The New York City Administrative Code § 27-2009.1, overrides a no-pet clause in a residential lease. Under the Pet Law a landlord has waived their right to enforce a no-pet clause if: (1) the tenant has kept a pet “openly and notoriously;” (2) the landlord or their agent (super) has known or should have known of the pet for three (3) months or more; and (3) the landlord does not begin court proceedings within three months of gaining knowledge of the pet.

 

The Pet Law applies to renters living in any of the five (5) NYC boroughs with three (3) or more apartments in the building and to owners of cooperative apartments.[1]Additionally, the Pet Law applies to condominium owners in Brooklyn, Queens, and Staten Island[2], but not condo owners in Manhattan and the Bronx.[3]Finally, the Pet Law does not apply to New York City Housing Authority.

  

Meeting the Standard

It is imperative for pet owners to understand that simply keeping a pet for three (3) months is not sufficient to get the protections provided by the Pet Law. The landlord or their agent must have knowledge of the pet. In some cases, it may be enough that the landlord should have knownabout the pet. For example, if a landlord employs a doorman or a super who has seen the pet, a court may find that the landlord should have known about the animal’s presence.[4]This may also be true even if the agent of the landlord did not directly tell the landlord about the pet. In a larger apartment complex, it may be more difficult to prove that the super or doorman actually saw the pet. 

 

Which Pet Does the Pet Law Apply to?

 The Pet law only applies to the specific pet that was kept open and notorious for three (3) months; the Pet law does not apply to any subsequent pets that the owner gets. For example, if you have a pet protected under the Pet law and that pet dies, the Pet law does not protect any subsequent pets. 

 

What Should You Do if You Already Have a Pet?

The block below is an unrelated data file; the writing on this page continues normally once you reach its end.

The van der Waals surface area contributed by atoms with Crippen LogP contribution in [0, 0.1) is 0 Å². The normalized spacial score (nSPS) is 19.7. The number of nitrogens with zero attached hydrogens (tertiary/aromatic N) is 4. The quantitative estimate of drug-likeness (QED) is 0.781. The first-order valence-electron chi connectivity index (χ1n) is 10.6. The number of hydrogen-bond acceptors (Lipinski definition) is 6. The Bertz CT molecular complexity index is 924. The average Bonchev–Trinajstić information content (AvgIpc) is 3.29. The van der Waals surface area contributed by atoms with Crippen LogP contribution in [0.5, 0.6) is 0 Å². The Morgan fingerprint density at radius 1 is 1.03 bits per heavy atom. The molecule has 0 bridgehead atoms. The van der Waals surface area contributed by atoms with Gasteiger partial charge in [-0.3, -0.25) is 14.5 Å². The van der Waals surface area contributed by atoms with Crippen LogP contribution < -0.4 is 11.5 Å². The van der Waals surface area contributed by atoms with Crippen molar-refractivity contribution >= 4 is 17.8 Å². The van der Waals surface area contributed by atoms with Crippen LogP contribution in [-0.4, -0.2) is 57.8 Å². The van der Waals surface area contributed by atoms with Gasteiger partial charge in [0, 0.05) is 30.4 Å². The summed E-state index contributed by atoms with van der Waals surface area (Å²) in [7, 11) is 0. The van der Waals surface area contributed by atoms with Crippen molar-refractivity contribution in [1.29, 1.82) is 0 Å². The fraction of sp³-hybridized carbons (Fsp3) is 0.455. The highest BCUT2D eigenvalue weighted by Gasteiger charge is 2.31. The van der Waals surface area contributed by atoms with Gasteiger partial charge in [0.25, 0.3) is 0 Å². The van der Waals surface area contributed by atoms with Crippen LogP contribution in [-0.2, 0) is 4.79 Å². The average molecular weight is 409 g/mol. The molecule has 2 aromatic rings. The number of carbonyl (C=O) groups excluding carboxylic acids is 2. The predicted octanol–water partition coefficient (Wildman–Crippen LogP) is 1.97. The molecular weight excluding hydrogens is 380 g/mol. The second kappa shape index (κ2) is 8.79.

As previously mentioned, in order to receive the protections under the NYC Pet Law, one must have kept the pet openly. This means that one does not hide the pet or deny ownership of the pet from the landlord or any of the landlord’s agents. Therefore, if one already has a pet in a no-pet clause apartment, one should keep the pet visible. This can include not hiding your pet when your landlord or super comes into your apartment for repairs or bringing your pet down to the lobby area for occasional walks. 

 

Additionally, if you currently have a pet in a no-pet clause apartment, it is important for you to start compiling evidence that will assist in future litigation. This evidence includes: (1) proof of the date you got your pet and brought it home; (2) dates and times when you took your pet to the lobby and who, if any saw you with your pet; (3) dates and times when the landlord or their agent came to your apartment and saw your pet.  

 

You do not have to give up your pet just because your landlord tells you. Only a judge can order you to give up your pet. If this is the case, it is important to seek legal counsel and our office at Singh Rani, LLP can help you.

 

The information above is intended to provide limited information only and is not legal advice. The laws relating to pets, and evictions in New York are complex. If you are a party to a matter concerning a pet and otherwise need further guidance in this or a related area of law, Singh & Rani, LLP can assist you.

SOURCES:

[1]Seward Park Housing Corp. v. Cohen, 287 A.D.2d 157, 162, 734 N.Y.S.2d 42, 48 (1st Dep’t 2001); Clearview Gardens v. Volpicelli, 213 A.D.2d 582, 624 N.Y.S.2d 930 (2d Dep’t 1995); Corlear Gardens Housing Company, Inc. v. Ramos, 126 Misc. 2d 416, 481 N.Y.S.2d 577 (Sup. Ct., Bx Cty. 1984) (Because cooperative housing was not explicitly excluded from coverage in the Pet Law statute, Pet Law applies to cooperative housing)

[2]Board of Managers v. Lamontanero, 206 A.D.2d 340, 616 N.Y.S.2d 744 (2d Dep’t 1991) (Because condominiums are not explicitly excluded from the term “multiple dwelling” for the purposes of the Pet Law, as buildings owned and managed by the New York City Housing Authority are, and because such an exclusion of condominiums would be substantively harmful to residents, Pet Law applies to condominiums). Decisions from the appellate courts in the Second Department apply to Brooklyn, Queens, and Staten Island.

[3]5 Board of Managers of the Parkchester North Condominium v. Quiles, et al., 234 A.D.2d 130, 651 N.Y.S.2d 36 (1st Dept. 1996) (The Pet Law applies to “covenants contained in multiple dwelling leases,” but does not apply to condominiums because they constitute a form of fee ownership, where leases are not applicable). Decisions from the appellate courts in the First Department apply to Manhattan and the Bronx.

[4]Metropolitan Life Insurance Company v. Datta, N.Y.L.J. Jan. 29, 2002, Pg. 18, Co. 1 (App. Term 1st Dep’t); Adee Tower Apts., Inc. v. Levy, N.Y.L.J. May 27, 1998, Pg. 27, Co.1 (Civ. Ct.); Robinson v. City of New York, 152 Misc. 2d 1007, 579 N.Y.S.2d 817, (Sup. Ct., N.Y. Cty. 1991).

 

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Bikram Singh

Mr. Singh has been practicing law in the New York State and Federal Courts for almost 10 years. He was a principal attorney at Bikram Singh Law, P.C., after graduating with honors from Touro College Jacob D. Fuchsberg Law Center in 2008.